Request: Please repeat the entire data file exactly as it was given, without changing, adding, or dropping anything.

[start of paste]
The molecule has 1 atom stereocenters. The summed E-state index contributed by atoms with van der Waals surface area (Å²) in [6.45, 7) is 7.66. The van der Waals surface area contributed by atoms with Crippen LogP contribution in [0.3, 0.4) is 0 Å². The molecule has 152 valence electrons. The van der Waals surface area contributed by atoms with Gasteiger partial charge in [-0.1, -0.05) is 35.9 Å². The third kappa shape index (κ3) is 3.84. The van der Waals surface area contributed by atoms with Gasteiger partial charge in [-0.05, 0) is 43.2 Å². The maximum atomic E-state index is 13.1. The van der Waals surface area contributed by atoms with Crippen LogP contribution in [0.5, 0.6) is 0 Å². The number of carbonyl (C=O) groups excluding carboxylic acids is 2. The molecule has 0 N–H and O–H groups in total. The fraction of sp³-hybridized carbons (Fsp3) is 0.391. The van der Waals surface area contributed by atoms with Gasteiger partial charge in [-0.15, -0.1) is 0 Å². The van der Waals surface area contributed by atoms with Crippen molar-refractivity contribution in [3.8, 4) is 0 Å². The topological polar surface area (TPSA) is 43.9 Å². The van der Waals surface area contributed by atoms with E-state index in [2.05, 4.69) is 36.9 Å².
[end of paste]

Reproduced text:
The molecule has 1 atom stereocenters. The summed E-state index contributed by atoms with van der Waals surface area (Å²) in [6.45, 7) is 7.66. The van der Waals surface area contributed by atoms with Crippen LogP contribution in [0.3, 0.4) is 0 Å². The molecule has 152 valence electrons. The van der Waals surface area contributed by atoms with Gasteiger partial charge in [-0.1, -0.05) is 35.9 Å². The third kappa shape index (κ3) is 3.84. The van der Waals surface area contributed by atoms with Gasteiger partial charge in [-0.05, 0) is 43.2 Å². The maximum atomic E-state index is 13.1. The van der Waals surface area contributed by atoms with Crippen LogP contribution in [0.5, 0.6) is 0 Å². The number of carbonyl (C=O) groups excluding carboxylic acids is 2. The molecule has 0 N–H and O–H groups in total. The fraction of sp³-hybridized carbons (Fsp3) is 0.391. The van der Waals surface area contributed by atoms with Gasteiger partial charge in [-0.15, -0.1) is 0 Å². The van der Waals surface area contributed by atoms with Crippen molar-refractivity contribution in [3.8, 4) is 0 Å². The topological polar surface area (TPSA) is 43.9 Å². The van der Waals surface area contributed by atoms with E-state index in [2.05, 4.69) is 36.9 Å².